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Miami Valley Gun Owners Carry On Following President’s Executive Actions On Gun Control

Jesse Mackey teaches NRA-certified gun safety courses out of his home in Xenia.
Lewis Wallace
Jesse Mackey teaches NRA-certified gun safety courses out of his home in Xenia.

Guns and gun owners have been back in the headlines following President Barack Obama's recent executive actions aimed at curbing gun violence. And locally, Greene County issued or renewed more than 500 concealed carry weapons licenses in the third quarter of 2015, while Montgomery County issued more than 1000.

In order to get a concealed carry permit in Ohio, an individual is required to take a gun safety training class, and the National Rifle Association is responsible for much of that training.  WYSO visited an NRA concealed carry class at a private home in Xenia and found a mixture of views among locals about President Obama’s latest move.

In Jesse Mackey’s living room, there’s a glass case with an extensive display of Precious Moments, those porcelain dolls with the big eyes. He’d like to replace that—to expand his store. Mackey is a licensed firearms dealer, and he shows off a small display of supplies in his front hall, next to piles of kids coats and boots and his wife’s Precious Moments figurines.

Behind us, 13 people are crowded around Mackey’s long dining room table, bundled for the snowy weather. They’re filling out a written test on gun safety.  Later they’ll go to a shooting range at his cousin’s house—but for now Mackey takes a seat in a rocking chair at the head of the table to review their tests.

After the test, he orders pizza for the group. While we wait, Mackey says he’s been teaching these courses for ten years and lately, they’re always packed.

“It got really crazy after the Paris attacks and after all the terrorist attacks out in California,” he says. The busy-ness started after Obama first got elected in 2008. “It’s great for me,” he says, laughing and shaking his head.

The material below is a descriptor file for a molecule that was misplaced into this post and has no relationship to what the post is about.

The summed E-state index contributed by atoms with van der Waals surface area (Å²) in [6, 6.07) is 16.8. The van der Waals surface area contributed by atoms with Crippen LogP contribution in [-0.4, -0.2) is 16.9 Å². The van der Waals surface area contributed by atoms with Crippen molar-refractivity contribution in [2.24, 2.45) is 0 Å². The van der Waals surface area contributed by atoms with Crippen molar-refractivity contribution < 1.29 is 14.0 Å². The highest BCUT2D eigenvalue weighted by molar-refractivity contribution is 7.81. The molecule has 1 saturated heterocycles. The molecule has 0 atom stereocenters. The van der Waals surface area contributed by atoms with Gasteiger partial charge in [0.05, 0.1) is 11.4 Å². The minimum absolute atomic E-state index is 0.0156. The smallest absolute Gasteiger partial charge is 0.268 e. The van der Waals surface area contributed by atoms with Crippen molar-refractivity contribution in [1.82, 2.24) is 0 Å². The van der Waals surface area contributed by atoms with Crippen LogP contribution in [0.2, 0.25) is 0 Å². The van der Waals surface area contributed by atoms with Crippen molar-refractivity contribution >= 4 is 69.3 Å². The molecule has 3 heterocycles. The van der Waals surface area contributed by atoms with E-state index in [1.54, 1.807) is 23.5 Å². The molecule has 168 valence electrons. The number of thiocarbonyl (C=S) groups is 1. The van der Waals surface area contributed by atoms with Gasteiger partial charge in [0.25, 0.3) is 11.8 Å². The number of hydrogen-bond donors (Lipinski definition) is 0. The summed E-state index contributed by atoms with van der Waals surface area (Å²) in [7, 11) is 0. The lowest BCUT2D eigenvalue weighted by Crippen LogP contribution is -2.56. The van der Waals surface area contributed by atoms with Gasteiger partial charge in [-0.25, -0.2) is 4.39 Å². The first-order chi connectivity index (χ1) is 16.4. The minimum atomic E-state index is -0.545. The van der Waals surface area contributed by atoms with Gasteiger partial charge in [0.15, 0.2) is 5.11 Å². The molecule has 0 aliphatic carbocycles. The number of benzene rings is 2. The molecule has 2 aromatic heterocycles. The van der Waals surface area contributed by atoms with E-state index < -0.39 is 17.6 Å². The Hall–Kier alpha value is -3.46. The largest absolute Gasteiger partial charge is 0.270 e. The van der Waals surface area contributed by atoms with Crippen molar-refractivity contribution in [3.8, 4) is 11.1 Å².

Mackey’s a life member of the NRA, which opposes almost any expansion of gun control, but he actually doesn’t have a problem with the president’s recent executive actions on guns.

“I understand that he’s trying to make everything safer for everybody,” Mackey says. He just feels like regulation doesn’t accomplish much—if someone wants to get a gun illegally, they still will.

The president’s latest action does potentially make it harder to sell a gun privately or at a show without getting a license and requires background checks for more purchasers. But Jesse Mackey’s mild view of the whole thing isn’t that unusual for gun owners: A 2013 Pew Poll found8 in 10 gun owners supported these kinds of rules.

Another NRA life member, Erik Blaine, says not everyone is so relaxed. Blaine is a lawyer out of Vandalia specializing in gun law, and says lots of his clients are concerned about the new rules.

“We’ve experienced a lot of questions,” he says. He thinks it won’t be clear whether a private owner can sell a gun without registering as a dealer. “The executive actions have muddied the waters as far as legal interpretation of what is or is not a firearms dealer.”

Despite the NRA's loud and persistent voice, itsmembers still make up a small minority of gun owners, estimated at between five and ten percent.

Backin Jesse Mackey’s certified NRA concealed carry class, everything is very above-the-table anyhow. He’s a federally licensed dealer in regular contact with state and county authorities. Still, people don’t have to be be NRA members to join the class and no one here wants to discuss their political views—except a Fairborn resident named William Richardson, who’s not an NRA member himself.

William Richardson of Fairborn says the NRA doesn't necessarily represent him as a gun owner.
Credit Lewis Wallace / WYSO
William Richardson of Fairborn says the NRA doesn't necessarily represent him as a gun owner.

Talking in a hushed tone next to Jesse’s household gun supply display, he says the executive action is just fine with him.

“We should be as proactive as we possibly can within the restraints of the second amendment,” he says. “So, I’m okay with it.”

Even though, it could conceivably put more restrictions on him—and his gun collection hobby. What does he have a problem with? The idea that the NRA speaks for all gun owners. “They might have too much power, I don’t know. They might.” He does agree with them on opposing assault weapons bans, arguing simply that they don’t work.

The NRA’s national political arm has criticized the president’s announcement. Despite all the talk, President Obama’s latest action is just ramping up enforcement of laws that already exist—even NRA leadership has indicated they don’t think these actions will change much.

A version of this story aired nationally on NPR’s All Things Considered earlier this week.

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